Most back pain is caused from muscle spasm but can have underlying causes which might prolong the course. NSAIDs like ibuprofen, massage, ice or heat packs coupled with stretching can usually ease most back pain. If the pain persists over a week then a doctor’s visit with a prescription for muscle relaxants and physical therapy could be beneficial. If the pain persists beyond 6 weeks then further investigation by a pain physician would be helpful. After a thorough history and physical your pain physician will review imaging to look for potential underlying causes. If surgically correctable problems are identified then a referral is made. If not then an individualized treatment plan which could include injections and/or medications would be recommended to try to limit the pains impact on your daily living.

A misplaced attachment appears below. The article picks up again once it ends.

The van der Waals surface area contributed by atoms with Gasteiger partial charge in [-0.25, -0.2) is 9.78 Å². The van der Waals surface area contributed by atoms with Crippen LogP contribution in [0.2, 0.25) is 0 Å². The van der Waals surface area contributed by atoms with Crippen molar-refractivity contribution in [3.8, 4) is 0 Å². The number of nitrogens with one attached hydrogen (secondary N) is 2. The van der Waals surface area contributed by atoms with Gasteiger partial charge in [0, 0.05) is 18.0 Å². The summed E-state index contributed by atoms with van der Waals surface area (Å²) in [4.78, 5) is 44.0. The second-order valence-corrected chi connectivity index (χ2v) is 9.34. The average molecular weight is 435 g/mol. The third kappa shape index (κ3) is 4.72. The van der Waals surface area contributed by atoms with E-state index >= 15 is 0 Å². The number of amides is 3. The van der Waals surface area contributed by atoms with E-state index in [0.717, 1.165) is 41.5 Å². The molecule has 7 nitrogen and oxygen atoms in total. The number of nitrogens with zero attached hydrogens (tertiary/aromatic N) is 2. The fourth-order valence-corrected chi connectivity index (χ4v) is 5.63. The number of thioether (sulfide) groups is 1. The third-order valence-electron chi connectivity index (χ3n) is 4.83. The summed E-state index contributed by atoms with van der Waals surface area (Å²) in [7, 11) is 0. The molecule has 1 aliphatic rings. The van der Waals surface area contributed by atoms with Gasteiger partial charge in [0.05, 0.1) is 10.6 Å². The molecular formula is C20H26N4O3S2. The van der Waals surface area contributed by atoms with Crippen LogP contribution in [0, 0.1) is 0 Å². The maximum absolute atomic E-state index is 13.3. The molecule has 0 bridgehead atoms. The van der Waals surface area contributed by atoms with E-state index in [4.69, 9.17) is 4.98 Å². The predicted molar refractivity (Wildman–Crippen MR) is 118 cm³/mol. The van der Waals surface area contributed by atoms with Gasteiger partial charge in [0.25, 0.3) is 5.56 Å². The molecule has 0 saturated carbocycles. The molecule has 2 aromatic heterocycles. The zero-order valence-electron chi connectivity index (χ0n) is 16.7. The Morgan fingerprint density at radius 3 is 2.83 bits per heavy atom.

Continue Learning about Back Pain

Back Pain

Back Pain

Just about everyone has experienced some level of back pain. It is one of the most common ailments brought on by disease, injury, or misalignment of the spine. It can be a dull muscle ache in the lower back or a severe, sharp pain ...

in that affects your ability to bend over or stand up straight. Most often back pain results from strained muscles and ligaments that surround the spine, but it can also be caused by structural problems with the bones of the spine. There are treatment options for back pain, and understanding the causes and symptoms is key to preventing it in the first place.

Important: This content reflects information from various individuals and organizations and may offer alternative or opposing points of view. It should not be used for medical advice, diagnosis or treatment. As always, you should consult with your healthcare provider about your specific health needs.